Menlo Juniors Start Club to Spread Awareness on Gender Inequality in Sports


Gender inequality in sports remains a pressing issue. Staff illustration: Dorinda Xiao.

Annie Stent, Assistant Opinions Editor

Unequal pay. Unequal treatment in schools. Unequal opportunity in the workforce. The fight for gender equality is an ongoing struggle, and two student-athletes at Menlo have taken the issue into their own hands.

Juniors Sam Sellers and Eloise Thompson founded a Sports Equality Club in an attempt to combat gender inequality in sports. 

They started noticing the difference between boys sports and girls sports their freshman year. “[We] just saw little things,” Sellers said. “The boys would get […] better recognition.” 

During her sophomore year, the varsity girls soccer team won the West Bay Athletic League and Central Coast Section for the eighth time. Despite being a very successful program, girls soccer doesn’t tend to attract the same crowds that many male sports do. Unfortunately, soccer isn’t the only successful program with this issue.

The club has four staff advisors: Assistant Athletic Director Buffie Ward, Head Athletic Trainer Aubrey Fennel, Assistant Director of Sports Performance and Wellness Sam Leeper and Assistant Athletics Trainer Steph Swan. Sellers and Thompson first approached Ward to be their advisor. Ward knew that Fennel, Leeper and Swan were passionate about this issue and brought them on as well. “The three of us immediately hopped on,” Swan said. 

“The biggest [inequality] that I see is just [the lack of] support [for] people going to watch [girls] sports,” Leeper said.

With four advisors backing them, Sellers and Thompson have a lot of support to help them achieve their goals. The advisors are ready to support in any way that they can. “My main role is just to offer guidance and answer any questions I can if needed,” Ward said. “I can [also] offer an administrative perspective.” 

According to Athletic Director Earl Koberlein, Menlo works to keep girls and boys sports equal by following Title IX, which according to the United States Department of Education, is an act that bans discrimination in education and school-related activities on the basis of sex. The school is responsible for providing equal opportunities and cannot deny resources to a girls team if they are providing them for a boys team (and vise versa).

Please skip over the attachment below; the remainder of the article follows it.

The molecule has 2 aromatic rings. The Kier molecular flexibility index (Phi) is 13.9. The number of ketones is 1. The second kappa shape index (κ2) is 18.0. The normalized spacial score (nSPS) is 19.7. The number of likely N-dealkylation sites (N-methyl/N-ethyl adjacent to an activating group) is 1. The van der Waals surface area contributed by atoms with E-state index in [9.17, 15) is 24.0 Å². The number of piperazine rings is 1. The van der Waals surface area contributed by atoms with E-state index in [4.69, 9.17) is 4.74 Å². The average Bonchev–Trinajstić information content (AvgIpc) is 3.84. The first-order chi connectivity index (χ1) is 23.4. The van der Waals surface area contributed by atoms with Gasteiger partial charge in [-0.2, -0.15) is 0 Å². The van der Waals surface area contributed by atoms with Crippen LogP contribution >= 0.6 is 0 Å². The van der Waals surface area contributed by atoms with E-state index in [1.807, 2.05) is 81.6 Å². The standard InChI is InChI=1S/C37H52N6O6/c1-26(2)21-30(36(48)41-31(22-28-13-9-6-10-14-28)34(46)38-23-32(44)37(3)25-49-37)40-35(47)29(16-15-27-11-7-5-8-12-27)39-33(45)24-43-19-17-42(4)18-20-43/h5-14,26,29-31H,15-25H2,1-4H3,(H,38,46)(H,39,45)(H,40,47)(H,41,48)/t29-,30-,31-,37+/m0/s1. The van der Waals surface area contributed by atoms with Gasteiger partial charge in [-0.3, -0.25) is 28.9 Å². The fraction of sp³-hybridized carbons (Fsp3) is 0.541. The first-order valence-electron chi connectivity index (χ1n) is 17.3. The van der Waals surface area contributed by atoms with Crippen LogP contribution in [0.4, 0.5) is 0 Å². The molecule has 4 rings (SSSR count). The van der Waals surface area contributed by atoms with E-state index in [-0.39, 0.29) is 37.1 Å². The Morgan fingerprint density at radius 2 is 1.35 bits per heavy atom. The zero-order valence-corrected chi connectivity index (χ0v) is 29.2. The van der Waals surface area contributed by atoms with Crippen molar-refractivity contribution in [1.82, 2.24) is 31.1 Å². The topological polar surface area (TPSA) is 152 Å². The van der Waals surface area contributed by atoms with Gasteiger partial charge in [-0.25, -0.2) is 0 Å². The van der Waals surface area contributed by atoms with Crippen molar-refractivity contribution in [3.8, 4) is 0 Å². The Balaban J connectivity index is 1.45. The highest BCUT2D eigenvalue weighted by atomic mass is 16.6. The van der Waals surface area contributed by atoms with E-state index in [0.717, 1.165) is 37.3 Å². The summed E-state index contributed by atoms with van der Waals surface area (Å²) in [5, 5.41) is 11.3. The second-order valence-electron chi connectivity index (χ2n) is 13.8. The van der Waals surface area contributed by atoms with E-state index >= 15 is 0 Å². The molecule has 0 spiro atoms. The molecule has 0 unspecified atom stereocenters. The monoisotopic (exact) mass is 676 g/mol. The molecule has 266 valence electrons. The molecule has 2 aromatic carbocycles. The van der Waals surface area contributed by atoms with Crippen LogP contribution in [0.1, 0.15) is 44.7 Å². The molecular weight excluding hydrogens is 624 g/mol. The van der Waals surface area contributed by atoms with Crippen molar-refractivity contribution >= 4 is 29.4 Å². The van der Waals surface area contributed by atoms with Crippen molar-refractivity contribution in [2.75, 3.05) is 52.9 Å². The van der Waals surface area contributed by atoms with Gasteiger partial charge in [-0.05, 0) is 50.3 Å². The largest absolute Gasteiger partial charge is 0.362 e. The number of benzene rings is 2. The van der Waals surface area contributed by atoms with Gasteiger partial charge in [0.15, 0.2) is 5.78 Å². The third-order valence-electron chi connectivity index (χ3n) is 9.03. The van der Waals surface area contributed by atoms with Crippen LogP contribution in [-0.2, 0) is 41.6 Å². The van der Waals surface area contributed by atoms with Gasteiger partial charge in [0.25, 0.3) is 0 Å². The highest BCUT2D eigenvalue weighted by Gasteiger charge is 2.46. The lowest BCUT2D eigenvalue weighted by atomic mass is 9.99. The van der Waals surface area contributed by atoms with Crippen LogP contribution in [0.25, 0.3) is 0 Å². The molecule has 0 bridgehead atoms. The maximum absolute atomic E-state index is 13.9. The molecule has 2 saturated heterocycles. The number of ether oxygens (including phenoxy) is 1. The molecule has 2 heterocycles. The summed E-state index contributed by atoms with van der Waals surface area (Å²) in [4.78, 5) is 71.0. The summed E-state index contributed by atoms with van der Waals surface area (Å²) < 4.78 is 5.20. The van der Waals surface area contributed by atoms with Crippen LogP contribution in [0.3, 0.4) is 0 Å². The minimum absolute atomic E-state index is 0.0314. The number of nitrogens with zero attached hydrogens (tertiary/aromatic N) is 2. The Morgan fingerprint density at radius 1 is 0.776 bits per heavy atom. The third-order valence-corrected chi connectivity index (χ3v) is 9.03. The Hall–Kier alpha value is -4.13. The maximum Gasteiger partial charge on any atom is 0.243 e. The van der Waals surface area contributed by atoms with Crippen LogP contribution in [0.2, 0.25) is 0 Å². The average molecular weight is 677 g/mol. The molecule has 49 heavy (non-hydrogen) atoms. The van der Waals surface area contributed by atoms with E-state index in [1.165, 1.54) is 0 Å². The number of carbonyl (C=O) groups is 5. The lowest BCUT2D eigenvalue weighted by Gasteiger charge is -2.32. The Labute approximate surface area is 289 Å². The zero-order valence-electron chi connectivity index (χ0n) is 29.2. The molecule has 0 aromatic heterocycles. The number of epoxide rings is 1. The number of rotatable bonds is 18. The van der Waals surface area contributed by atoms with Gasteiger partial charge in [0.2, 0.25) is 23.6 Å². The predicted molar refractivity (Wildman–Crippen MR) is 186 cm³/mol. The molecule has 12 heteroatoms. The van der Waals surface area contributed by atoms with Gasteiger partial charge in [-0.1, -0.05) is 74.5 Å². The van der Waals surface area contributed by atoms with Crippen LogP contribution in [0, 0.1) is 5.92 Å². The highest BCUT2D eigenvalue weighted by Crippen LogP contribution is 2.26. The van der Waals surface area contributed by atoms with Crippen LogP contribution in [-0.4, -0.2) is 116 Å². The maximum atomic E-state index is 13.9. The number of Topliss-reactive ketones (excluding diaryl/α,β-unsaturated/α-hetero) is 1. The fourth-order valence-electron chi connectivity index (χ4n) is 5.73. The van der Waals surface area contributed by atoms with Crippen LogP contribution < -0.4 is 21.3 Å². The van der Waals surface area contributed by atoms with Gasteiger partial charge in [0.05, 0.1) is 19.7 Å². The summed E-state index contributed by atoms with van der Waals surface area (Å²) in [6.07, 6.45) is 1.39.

“We have the coaches meet with myself and a budget person and put down their requests for what they need in their budget,” Athletic Director Earl Koberlein said. 

With that system, the school is able to learn what each team needs and provide that for them. “The school has always been very generous about taking care of sports programs,” Koberlein said. 

Even though Menlo is cognizant of the needs of each team and is generally able to meet them there is always progress to be made. The main issue Sellers and Thompson are tasked combatting will be more centered on the student body than the budgets. 

Sellers and Thompson want to make an impact and increase sports equality at Menlo but are also cognizant of what they can realistically change. “We know you can’t just solve inequality, especially with just two years left of high school,” Thompson said.

Right now, they are focussing on smaller goals. “Hopefully we can make some changes, no matter how big they are,” Thompson said.

Two of these goals are just bringing awareness to the inequalities they see and trying to increase the support of girls sports. “In one of our first meetings, sister teams were created. Girls sports teams were paired with another girls team in order to increase attendance at games,” Ward said. In addition to these sister teams, they are hoping that the entire student body will eventually come out and support girls teams the same way they do for boys teams.

Sellers and Thompson want this club to continue after they graduate in 2023. They are recruiting underclassmen who are passionate about the issue in order to keep the club active. They don’t pretend that inequality in sports will be solved quickly, and they know it’s a long haul. Yet, the club they’ve set up is a step in the right direction.